“For the first time in a while, there’s meat that isn’t ground beef,” he said. Granted, “it’s just two little pieces of meat.” Typically he buys a lot of ground beef and chicken breast because it’s less expensive.

“Now I don’t do all of the wants. It’s more of what we need,” said Jones, a program manager and mother of two adult children.

She used to be very selective about the type of food she bought. The family would go for organic or boneless chicken breasts. Now they do cheaper cuts of poultry.

“Now I don’t do all of the wants. It’s more of what we need.”

— Nikki Jones

Her family is planning their weekly cooking more, cutting back on meat such as lamb and pork, and staying away from more expensive cuts. She has also doubled the size of her own garden: tending to a second 4-by-12-foot raised garden bed, growing her own lettuce and tomatoes, zucchini, basil and cilantro.

“I’m not in dire straits” she said. “But I definitely don’t want to be spending $1,600 a month on groceries.”

On his day off, Carothers is a meal-prepping machine. “I’m cooking a large amount of simpler products. But it means I have to eat a lot more of the same thing over and over again,” he said. He’ll whip up three dishes, such as a seafood gumbo, and make eight or so servings of each, all served on rice, to stretch the portions further.

Although Carothers, who manages a bicycle shop, emphasized that he isn’t hurting financially, he still felt the need to cut back.

“The freezer side has a lot of stuff in it. The fridge side has a lot of nothing in it. Well, condiments,” he said.

He’s also shrinking his Roth IRA contributions, which gives him some pause. “I am jeopardizing some of my future.”

Johnson avoids taking her children to the grocery store because “little hands reach out and grab a lot more than I want them to.”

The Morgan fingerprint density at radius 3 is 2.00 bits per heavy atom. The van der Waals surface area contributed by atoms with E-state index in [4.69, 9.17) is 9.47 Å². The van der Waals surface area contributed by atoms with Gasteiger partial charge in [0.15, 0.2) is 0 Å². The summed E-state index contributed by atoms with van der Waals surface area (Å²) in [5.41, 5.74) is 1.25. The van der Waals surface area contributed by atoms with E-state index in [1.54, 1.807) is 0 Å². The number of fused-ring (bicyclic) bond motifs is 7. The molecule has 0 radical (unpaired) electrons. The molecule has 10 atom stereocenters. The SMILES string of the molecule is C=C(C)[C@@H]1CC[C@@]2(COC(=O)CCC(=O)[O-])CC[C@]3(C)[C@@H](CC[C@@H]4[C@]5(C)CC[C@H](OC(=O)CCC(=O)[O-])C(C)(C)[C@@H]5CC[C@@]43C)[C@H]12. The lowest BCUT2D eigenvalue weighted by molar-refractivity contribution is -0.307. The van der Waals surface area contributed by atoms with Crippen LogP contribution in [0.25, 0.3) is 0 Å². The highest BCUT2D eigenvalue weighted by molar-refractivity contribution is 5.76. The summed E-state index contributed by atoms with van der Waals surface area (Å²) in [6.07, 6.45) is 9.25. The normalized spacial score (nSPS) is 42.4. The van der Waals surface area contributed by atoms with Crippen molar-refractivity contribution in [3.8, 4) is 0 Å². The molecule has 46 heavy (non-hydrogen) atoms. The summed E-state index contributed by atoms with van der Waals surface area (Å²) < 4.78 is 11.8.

“I have two kids who are trying to eat me out of my house.”

—Megan Johnson

Johnson, who works in health-care communications and public relations, said she is now cautious about adding anything extra to the shopping cart. Her money doesn’t go as far anymore, and her income has stayed the same.

Her son has special needs and is particular about what he eats. Instant macaroni, one of his favorites, has gone from a four-pack for $4 to $5.50, for instance.

“It’s not a huge thing, but I go through a lot of those things. He won’t settle for anything other than this very specific food.”

Valle, a teacher who recently moved in with her partner, says her fridge used to be filled with takeout boxes and food boxes. “Now it’s filled with Pyrex dishes.”

She and her boyfriend are more conscious of where they shop now — “It’s interesting how much more food two people go through” — hitting up Costco to load up on multipacks of bacon, giant bags of chips and other bulk purchases. But she’s cutting back on peanut butter, which was expensive even before the inflation upsurge.

At the same time, changing shopping habits still leaves room for some sugary indulgence. Valle, she admits, has a sweet tooth. “There is a bulk-food grocery store in the next county, and they sell M&Ms by the pound.”

“I used to buy whatever I felt like buying,” said Pynchon, a teacher who’s been semiretired since 2011. “Because I am on a gluten-free diet, I have to eat more organic foods, and now I am not eating as much . I’ve cut down on the size of the meals.”

“I used to buy whatever I felt like buying… and now I am not eating as much.”

—Susan Pynchon

“I am looking for different ways to be economical,” she said. Her son recently bought her an AeroGarden to grow her own vegetables, and she’s eating a lot more salad and fruit. She is also getting a 3 percent cost-of-living boost on her retirement plan.

“It helps,” she said. “But groceries are going up a heck of a lot faster than that.”

Lizzy Raben contributed to this report.

Photo editing by Haley Hamblin. Visual editing and production by Karly Domb Sadof. Copy editing by Carey L. Biron.

Leave a Reply

Your email address will not be published.

BPISSUENEWS